The type I wear usually retail at around £55 but can sometimes be found for cheaper in Nike Outlets. They come in Nike+ and ordinary varieties (Nike + ones have a space built into the sole for a Nike+ sensor that monitors your running but you need to purchase the sensor separately and have an iPod touch, iPhone or iPod nano which also needs a receiver part for the base) in order to use this.
I've seen (and bought) them in three colours: white, black and sky blue but I'm sure other colours are available.
I live a short distance from Motherwell and have also had the dubious honour of working there at one point in my life. It is in the district of North Lanarkshire and is the home of the Civic offices of North Lanarkshire council, therefore it tends to get a bit more love in terms of flowers getting planted in the Spring etc. than some other towns. So what is there to do there and is it worth a visit?
Motherwell has a far better shopping area than nearby Wishaw but possibly not as good as the other nearby town of Hamilton. The main shopping area includes shops such as Primark, Poundland, Dorothy Perkins, Argos and Boots but a few other shops in the area seem to have shut down recently, perhaps due to the recession. Motherwell was the proud owner of the first Wilkinson's store in Scotland and also has a large 24 hour ASDA a short walk away from the main shopping precinct. The shopping is nowhere near as good as Glasgow but is more than adequate. If you were needing anything in an emergency whether it be a mop, a dress or a donut, then you'd probably have success finding something in Motherwell, even if you would have more choice in Glasgow.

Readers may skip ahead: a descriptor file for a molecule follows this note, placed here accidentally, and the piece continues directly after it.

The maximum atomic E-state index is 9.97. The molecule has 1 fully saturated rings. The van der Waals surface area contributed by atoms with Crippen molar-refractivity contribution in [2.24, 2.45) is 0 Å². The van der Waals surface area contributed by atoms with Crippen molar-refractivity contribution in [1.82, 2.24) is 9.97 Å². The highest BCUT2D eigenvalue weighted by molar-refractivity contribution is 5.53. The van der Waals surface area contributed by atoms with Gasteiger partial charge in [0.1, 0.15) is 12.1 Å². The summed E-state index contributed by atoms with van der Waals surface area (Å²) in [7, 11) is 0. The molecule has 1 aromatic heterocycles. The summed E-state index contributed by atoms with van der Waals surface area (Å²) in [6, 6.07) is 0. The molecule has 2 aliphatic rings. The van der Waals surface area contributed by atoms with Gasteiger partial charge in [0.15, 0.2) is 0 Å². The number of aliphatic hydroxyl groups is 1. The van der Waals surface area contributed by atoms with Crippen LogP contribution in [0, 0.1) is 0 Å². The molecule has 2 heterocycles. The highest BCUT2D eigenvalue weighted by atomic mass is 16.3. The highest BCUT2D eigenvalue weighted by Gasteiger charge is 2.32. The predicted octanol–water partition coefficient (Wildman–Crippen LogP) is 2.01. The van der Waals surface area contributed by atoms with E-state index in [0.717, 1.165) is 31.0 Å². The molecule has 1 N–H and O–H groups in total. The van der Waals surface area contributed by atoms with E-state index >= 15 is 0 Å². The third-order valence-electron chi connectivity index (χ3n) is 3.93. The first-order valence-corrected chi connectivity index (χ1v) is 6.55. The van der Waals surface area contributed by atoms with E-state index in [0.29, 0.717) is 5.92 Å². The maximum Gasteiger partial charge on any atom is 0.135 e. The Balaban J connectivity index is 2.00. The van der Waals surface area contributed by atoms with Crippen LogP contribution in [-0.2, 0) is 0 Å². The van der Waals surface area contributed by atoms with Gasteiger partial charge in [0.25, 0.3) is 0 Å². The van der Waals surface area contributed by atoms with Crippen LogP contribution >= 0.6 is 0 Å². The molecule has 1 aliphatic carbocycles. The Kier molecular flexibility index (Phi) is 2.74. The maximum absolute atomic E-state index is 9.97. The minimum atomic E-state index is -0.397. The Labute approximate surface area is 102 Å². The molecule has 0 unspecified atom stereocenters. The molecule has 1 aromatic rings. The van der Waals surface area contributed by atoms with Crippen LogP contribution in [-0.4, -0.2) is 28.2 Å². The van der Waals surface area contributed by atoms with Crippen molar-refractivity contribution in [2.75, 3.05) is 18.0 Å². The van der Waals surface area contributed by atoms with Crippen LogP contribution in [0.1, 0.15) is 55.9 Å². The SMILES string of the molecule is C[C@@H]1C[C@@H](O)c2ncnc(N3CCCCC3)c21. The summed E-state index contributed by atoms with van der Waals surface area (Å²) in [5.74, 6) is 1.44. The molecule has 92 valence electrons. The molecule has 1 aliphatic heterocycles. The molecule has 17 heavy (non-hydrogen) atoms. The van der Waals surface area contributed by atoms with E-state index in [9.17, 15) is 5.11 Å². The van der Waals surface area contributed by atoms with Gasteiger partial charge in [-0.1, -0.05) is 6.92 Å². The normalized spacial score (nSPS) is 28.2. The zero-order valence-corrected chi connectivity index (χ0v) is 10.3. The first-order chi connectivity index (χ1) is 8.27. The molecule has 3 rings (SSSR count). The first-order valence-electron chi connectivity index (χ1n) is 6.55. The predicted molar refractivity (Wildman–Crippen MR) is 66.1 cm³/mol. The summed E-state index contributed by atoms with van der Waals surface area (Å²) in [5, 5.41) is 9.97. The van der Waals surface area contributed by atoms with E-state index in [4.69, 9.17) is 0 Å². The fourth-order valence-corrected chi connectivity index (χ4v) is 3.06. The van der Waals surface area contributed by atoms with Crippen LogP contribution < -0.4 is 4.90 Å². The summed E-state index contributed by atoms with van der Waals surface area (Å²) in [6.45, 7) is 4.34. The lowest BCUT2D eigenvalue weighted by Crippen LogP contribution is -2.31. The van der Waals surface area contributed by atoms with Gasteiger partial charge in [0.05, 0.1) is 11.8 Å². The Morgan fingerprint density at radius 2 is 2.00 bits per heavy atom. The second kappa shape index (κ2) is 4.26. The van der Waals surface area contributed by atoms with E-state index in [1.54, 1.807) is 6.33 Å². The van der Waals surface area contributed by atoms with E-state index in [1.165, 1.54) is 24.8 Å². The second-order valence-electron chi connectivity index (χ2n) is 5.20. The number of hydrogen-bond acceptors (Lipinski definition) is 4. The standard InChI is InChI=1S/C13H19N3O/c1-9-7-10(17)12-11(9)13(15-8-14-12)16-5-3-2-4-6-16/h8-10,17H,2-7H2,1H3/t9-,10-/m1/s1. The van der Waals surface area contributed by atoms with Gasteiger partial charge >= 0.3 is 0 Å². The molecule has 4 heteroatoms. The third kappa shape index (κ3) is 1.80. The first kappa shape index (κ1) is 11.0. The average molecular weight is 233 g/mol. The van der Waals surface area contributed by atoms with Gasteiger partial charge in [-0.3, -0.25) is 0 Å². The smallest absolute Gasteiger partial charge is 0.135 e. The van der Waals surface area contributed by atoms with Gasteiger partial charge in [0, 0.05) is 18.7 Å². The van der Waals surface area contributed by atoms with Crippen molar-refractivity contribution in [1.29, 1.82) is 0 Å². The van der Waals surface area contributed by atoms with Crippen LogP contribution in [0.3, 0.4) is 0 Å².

There are quite a lot of pleasant enough little cafes dotted around Motherwell for you to grab a bite to eat. There is, of course, the ubiquitous Greggs and there's also an Auld's (which I like to visit for a fudge donut when in Motherwell since there's no longer an Auld's in Wishaw). McDonald's and Subway are also available if you fancy some fast food. The large ASDA has a cafe but it can often be busy. If you want pub grub there is a Wetherspoons and The Railway Tavern, I believe, sells food. The GLO is a popular cafe in the town which sells hot meals, sandwiches, cakes and biscuits but has become increasingly pricey, I feel. There is also a Chinese buffet restaurant called the Hup Lee which has a chocolate fountain on at night as part of the choice of sweets.
Motherwell has a fair selection of pubs although I haven't drank in many of them and from the looks of them from the outside, I'm not sure that I'd want to drink in some of them! I have been in the Wetherspoons which is a typical Wetherspoons pub although the decor is quite dark and dingy and not the most welcoming.
Things to Do